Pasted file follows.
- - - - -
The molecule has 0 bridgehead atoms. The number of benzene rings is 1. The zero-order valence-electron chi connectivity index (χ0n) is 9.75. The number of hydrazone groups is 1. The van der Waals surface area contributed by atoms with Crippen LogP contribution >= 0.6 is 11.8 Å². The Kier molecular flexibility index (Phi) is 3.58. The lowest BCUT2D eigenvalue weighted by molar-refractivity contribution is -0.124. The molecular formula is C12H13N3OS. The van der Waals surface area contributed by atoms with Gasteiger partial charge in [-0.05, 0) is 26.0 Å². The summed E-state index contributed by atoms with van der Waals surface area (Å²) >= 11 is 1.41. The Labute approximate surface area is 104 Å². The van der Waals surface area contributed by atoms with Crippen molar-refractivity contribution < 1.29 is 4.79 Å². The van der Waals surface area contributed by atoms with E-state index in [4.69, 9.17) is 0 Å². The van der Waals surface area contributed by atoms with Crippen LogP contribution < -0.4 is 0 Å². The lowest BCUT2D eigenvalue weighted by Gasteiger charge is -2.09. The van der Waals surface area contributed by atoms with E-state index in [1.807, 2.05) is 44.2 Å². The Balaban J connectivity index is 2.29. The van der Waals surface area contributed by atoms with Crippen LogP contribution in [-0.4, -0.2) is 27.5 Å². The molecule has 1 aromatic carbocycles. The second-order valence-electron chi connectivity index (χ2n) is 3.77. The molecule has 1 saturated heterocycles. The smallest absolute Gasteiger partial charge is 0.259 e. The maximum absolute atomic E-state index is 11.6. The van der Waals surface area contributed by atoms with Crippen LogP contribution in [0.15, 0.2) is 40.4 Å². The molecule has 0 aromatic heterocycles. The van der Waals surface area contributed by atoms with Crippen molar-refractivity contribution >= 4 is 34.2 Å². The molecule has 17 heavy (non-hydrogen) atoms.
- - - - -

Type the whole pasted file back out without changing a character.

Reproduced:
The molecule has 0 bridgehead atoms. The number of benzene rings is 1. The zero-order valence-electron chi connectivity index (χ0n) is 9.75. The number of hydrazone groups is 1. The van der Waals surface area contributed by atoms with Crippen LogP contribution >= 0.6 is 11.8 Å². The Kier molecular flexibility index (Phi) is 3.58. The lowest BCUT2D eigenvalue weighted by molar-refractivity contribution is -0.124. The molecular formula is C12H13N3OS. The van der Waals surface area contributed by atoms with Gasteiger partial charge in [-0.05, 0) is 26.0 Å². The summed E-state index contributed by atoms with van der Waals surface area (Å²) >= 11 is 1.41. The Labute approximate surface area is 104 Å². The van der Waals surface area contributed by atoms with Crippen molar-refractivity contribution < 1.29 is 4.79 Å². The van der Waals surface area contributed by atoms with E-state index in [4.69, 9.17) is 0 Å². The van der Waals surface area contributed by atoms with Crippen LogP contribution < -0.4 is 0 Å². The lowest BCUT2D eigenvalue weighted by Gasteiger charge is -2.09. The van der Waals surface area contributed by atoms with E-state index in [1.807, 2.05) is 44.2 Å². The Balaban J connectivity index is 2.29. The van der Waals surface area contributed by atoms with Crippen LogP contribution in [-0.4, -0.2) is 27.5 Å². The molecule has 1 aromatic carbocycles. The second-order valence-electron chi connectivity index (χ2n) is 3.77. The molecule has 1 saturated heterocycles. The smallest absolute Gasteiger partial charge is 0.259 e. The maximum absolute atomic E-state index is 11.6. The van der Waals surface area contributed by atoms with Crippen LogP contribution in [0.15, 0.2) is 40.4 Å². The molecule has 0 aromatic heterocycles. The van der Waals surface area contributed by atoms with Crippen molar-refractivity contribution >= 4 is 34.2 Å². The molecule has 17 heavy (non-hydrogen) atoms.